Lawyer burnout is all too common, and we want to help you prevent it. Combat stress and fatigue by investing in self-care, setting boundaries, and investing in law firm automation technology.
Burnout is an extreme form of exhaustion that can cause chronic health problems. It differs from temporary stress because it implies a prolonged period of emotional fatigue and physical pain.
For lawyers, the burnout may start as early as law school. You’re swamped with assignments, running on little sleep, and stressing about the future. At first, it feels manageable, but maintaining this lifestyle long-term can have severe consequences.
Everyone wants to achieve a work-life balance, but few know where to begin. This article will walk you through preventing, recognizing, and recovering from burnout. It’s all too common in the legal industry, and our goal is to provide practical solutions to help you avoid burning out.
When you're amid burnout, it can be hard to recognize what is happening in the moment. There are several warning signs you can look out for. Physical signs of burnout include changes in appetite, weight fluctuations, high blood pressure, headaches, stomach issues, using substances to cope, and self-isolating to name a few. Mental symptoms can include loss of motivation, negativity, a decreased sense of accomplishment, irritability, and self-doubt.
The first stage of burnout is called the honeymoon phase. You may feel stoked, energized, and ready to conquer projects no matter how stressful they may seem.
In the next stage, the onset of stress begins to settle in. You’ll start experiencing symptoms such as fatigue and loss of focus, and it might become uncharacteristically difficult to block distractions.
If you don’t begin to address the symptoms, these feelings may evolve into chronic stress. The sensation of exhaustion may plague you daily. This fatigue can start impacting your energy levels, causing a strain on your relationships and life outside of work.
Once you’ve been under chronic stress for a long enough time, it will turn into burnout. At this phase, you will no longer be functioning normally. You may begin experiencing physical symptoms, such as chronic headaches, digestive issues, etc., indicating your body is not running optimally.
Lastly is habitual burnout, where exhaustion may prevent you from working and could even put your job at risk. Don’t worry; even if you reach this level of burnout, there is hope to recover.
A great way to start setting boundaries for yourself is by time blocking. Take time for rest and nurture your life outside of the office. The fastest way to burn out is to make work your entire purpose and forget about hobbies and community. It’s okay to work long hours now and then, but if you notice it’s becoming a pattern, talk to your employer about making sure you don’t exceed the eight-hour-a-day average.
Commit to a daily self-care routine, even if it's only for ten minutes. Take breaks throughout the day, try the Pomodoro method to work for twenty-five minutes, then take a five-minute break.
Move your body, even if it’s just an evening walk, and eat food that gives you energy. These little acts of self-care will benefit you greatly if they turn into habits.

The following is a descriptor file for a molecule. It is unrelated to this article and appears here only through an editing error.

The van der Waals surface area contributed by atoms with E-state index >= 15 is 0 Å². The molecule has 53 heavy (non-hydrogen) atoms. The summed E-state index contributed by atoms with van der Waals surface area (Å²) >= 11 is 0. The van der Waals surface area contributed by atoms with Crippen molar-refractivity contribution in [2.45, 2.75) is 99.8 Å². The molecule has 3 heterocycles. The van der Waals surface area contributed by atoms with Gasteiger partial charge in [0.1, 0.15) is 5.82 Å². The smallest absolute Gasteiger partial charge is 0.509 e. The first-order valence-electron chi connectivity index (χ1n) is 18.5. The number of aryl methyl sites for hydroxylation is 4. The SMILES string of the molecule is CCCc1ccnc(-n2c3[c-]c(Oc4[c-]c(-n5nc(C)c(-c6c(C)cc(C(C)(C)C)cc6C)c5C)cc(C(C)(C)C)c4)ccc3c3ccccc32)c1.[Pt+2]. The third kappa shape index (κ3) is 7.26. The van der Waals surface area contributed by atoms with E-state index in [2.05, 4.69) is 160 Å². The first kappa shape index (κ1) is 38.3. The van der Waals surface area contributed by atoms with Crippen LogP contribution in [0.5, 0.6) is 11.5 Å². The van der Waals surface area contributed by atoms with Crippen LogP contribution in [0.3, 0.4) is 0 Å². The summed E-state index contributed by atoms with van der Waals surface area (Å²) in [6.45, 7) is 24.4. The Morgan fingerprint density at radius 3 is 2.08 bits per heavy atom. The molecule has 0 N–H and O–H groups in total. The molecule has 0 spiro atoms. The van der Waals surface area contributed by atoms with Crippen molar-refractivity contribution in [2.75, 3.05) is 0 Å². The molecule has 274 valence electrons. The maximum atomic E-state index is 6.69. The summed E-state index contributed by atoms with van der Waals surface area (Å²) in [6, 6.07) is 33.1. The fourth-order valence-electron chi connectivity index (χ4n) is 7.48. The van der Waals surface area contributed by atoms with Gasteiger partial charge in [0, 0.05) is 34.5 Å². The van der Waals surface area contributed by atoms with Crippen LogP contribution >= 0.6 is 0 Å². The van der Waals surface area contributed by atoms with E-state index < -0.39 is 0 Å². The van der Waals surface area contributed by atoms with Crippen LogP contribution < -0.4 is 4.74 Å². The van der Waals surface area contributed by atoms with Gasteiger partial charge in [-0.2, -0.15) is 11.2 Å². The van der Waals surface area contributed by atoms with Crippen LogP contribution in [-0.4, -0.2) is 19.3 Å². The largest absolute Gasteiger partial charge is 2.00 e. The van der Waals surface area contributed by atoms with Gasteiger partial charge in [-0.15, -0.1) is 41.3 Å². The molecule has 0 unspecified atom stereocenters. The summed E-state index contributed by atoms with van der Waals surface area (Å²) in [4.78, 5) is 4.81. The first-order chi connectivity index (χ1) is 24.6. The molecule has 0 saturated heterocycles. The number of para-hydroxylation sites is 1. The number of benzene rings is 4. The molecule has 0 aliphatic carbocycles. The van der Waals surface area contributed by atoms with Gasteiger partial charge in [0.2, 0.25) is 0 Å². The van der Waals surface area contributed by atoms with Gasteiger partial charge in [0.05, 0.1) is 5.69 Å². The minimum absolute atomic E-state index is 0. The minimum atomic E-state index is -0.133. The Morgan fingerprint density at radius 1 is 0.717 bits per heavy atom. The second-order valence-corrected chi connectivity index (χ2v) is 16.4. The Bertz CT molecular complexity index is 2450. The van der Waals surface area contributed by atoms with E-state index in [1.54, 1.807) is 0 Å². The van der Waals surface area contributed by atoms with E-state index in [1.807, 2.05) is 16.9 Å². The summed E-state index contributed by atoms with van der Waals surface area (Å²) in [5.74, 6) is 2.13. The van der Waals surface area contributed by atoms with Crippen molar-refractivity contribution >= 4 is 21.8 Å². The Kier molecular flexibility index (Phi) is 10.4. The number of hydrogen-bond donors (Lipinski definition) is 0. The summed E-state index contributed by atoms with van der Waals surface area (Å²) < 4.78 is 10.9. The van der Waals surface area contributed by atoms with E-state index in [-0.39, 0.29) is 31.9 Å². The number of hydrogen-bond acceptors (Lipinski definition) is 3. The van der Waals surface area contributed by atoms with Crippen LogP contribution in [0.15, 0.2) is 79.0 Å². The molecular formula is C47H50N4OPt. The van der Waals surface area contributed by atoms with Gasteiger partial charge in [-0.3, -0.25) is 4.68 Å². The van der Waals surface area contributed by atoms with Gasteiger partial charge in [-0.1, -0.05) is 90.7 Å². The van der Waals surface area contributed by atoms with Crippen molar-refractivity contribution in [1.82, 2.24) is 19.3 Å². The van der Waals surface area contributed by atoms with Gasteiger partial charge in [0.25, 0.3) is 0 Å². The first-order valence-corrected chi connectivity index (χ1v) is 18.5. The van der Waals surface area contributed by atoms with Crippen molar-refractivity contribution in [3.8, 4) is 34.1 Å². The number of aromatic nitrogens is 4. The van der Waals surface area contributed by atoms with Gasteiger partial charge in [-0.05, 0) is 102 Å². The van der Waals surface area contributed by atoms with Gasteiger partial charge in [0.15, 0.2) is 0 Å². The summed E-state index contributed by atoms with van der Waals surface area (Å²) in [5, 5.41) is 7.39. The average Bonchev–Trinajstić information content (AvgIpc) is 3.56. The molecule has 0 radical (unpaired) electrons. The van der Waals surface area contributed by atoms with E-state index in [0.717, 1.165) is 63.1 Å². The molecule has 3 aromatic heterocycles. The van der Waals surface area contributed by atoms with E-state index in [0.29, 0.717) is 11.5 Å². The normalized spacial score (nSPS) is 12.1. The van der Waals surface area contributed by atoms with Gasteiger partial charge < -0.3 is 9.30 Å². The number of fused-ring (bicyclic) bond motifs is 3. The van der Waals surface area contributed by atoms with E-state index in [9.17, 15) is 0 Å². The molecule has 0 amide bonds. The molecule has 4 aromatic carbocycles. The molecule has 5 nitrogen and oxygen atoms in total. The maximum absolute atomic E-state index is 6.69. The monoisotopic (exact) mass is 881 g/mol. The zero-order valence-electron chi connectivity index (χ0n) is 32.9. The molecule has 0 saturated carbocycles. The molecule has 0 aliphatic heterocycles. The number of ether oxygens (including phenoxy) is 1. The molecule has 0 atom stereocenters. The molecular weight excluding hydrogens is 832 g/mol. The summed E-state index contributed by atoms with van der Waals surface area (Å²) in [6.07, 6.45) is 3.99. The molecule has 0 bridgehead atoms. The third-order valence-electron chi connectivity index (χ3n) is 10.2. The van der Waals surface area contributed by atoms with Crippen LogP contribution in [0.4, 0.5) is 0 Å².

It doesn't need to be extreme lifestyle changes. Even making small tweaks can make your days more fulfilling and less stressful.
There is so much law firm technology available to streamline your intake process. Tasks such as replying to clients, scheduling meetings, and posting on social media can all be handled via automation.
Hopefully, you already have a CRM, but if not, this could be life-changing. With a CRM, you can manage your lead/client information, automate billing, capture e-signatures, time tracking, and more from a single dashboard.
Intaker will also assist you in capturing and qualifying leads instantly. You can auto-reply to all new leads and offer them the opportunity to self-schedule. We even provide business SMS texting to allow your entire firm to work as a team in responding to clients and thus taking some of the pressure of client communication.
You can work quickly by sending items to each other's virtual Desk's. This allows you never to fall behind, miss a notification, misplace paperwork, or lose a lead. Adopting legal technology can make all of the difference in avoiding burnout. Investing in these supportive tools and practice management software will save you in the long run.
If it’s too late for burnout prevention, it’s necessary to focus on recovery. If you’re chronically tired, request a long weekend or take a vacation.
Talk to your boss about your workload and explain why it is making you feel overwhelmed. Brainstorm how some of your tasks can be automated or delegated to others.
People often fear having this conversation, but most bosses will be happy with your self-awareness and honesty. Instead of slacking, you are being proactive in letting them know how you’re doing and how you are invested in finding a solution that most benefits the company.
You can also inquire about working from home a couple of days per week to reduce your commute and provide you with a few more hours per week to yourself. If your symptoms are overwhelming, it’s always good to talk with a mental health provider for professional advice and support.
Hopefully, by taking more time for yourself and automating repetitive tasks, you’ll be able to begin recovering. Spending time in nature, with your family and friends, and focusing on your hobbies, can bring back a spark.
The legal profession is stressful, and practicing law can affect your physical and mental wellbeing. We hope this article helps those who experience burnout and can help in the beginning to take steps towards recovery. For those who are yet to experience it, we hope you will be able to avoid it by using some of the tools we mentioned above and being proactive in addressing your mental health.